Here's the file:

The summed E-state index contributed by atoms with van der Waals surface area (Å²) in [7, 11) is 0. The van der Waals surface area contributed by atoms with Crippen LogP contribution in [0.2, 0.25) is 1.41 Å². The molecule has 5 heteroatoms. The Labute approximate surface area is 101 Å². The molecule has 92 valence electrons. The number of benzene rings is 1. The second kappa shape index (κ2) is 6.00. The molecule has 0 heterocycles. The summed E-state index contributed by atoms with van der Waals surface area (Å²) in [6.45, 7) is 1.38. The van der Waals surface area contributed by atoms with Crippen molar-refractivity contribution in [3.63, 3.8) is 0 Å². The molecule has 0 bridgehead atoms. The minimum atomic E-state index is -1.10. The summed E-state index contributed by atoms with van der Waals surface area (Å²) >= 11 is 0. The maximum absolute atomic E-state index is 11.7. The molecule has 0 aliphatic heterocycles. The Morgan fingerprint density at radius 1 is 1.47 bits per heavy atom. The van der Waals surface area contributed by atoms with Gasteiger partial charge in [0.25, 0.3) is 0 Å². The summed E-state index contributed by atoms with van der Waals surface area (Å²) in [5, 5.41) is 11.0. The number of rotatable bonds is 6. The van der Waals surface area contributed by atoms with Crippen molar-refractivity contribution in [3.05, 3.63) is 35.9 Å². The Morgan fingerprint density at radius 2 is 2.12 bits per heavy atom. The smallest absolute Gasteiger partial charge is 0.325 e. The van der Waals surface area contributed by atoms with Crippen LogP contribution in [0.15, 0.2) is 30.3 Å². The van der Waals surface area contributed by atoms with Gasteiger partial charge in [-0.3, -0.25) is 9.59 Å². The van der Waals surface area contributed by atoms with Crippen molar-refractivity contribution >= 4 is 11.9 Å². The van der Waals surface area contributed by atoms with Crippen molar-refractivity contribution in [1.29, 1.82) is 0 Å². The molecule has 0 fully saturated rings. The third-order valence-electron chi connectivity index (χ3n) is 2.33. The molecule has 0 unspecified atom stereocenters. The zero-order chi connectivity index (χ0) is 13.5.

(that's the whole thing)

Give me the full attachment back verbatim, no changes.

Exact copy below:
The summed E-state index contributed by atoms with van der Waals surface area (Å²) in [7, 11) is 0. The van der Waals surface area contributed by atoms with Crippen LogP contribution in [0.2, 0.25) is 1.41 Å². The molecule has 5 heteroatoms. The Labute approximate surface area is 101 Å². The molecule has 92 valence electrons. The number of benzene rings is 1. The second kappa shape index (κ2) is 6.00. The molecule has 0 heterocycles. The summed E-state index contributed by atoms with van der Waals surface area (Å²) in [6.45, 7) is 1.38. The van der Waals surface area contributed by atoms with Crippen molar-refractivity contribution in [3.63, 3.8) is 0 Å². The molecule has 0 bridgehead atoms. The minimum atomic E-state index is -1.10. The summed E-state index contributed by atoms with van der Waals surface area (Å²) >= 11 is 0. The maximum absolute atomic E-state index is 11.7. The molecule has 0 aliphatic heterocycles. The Morgan fingerprint density at radius 1 is 1.47 bits per heavy atom. The van der Waals surface area contributed by atoms with Gasteiger partial charge in [0.25, 0.3) is 0 Å². The summed E-state index contributed by atoms with van der Waals surface area (Å²) in [5, 5.41) is 11.0. The number of rotatable bonds is 6. The van der Waals surface area contributed by atoms with Crippen molar-refractivity contribution in [3.05, 3.63) is 35.9 Å². The Morgan fingerprint density at radius 2 is 2.12 bits per heavy atom. The smallest absolute Gasteiger partial charge is 0.325 e. The van der Waals surface area contributed by atoms with Crippen LogP contribution in [0.15, 0.2) is 30.3 Å². The van der Waals surface area contributed by atoms with Gasteiger partial charge in [-0.3, -0.25) is 9.59 Å². The van der Waals surface area contributed by atoms with Crippen molar-refractivity contribution >= 4 is 11.9 Å². The van der Waals surface area contributed by atoms with Crippen molar-refractivity contribution in [1.29, 1.82) is 0 Å². The molecule has 0 fully saturated rings. The third-order valence-electron chi connectivity index (χ3n) is 2.33. The molecule has 0 unspecified atom stereocenters. The zero-order chi connectivity index (χ0) is 13.5.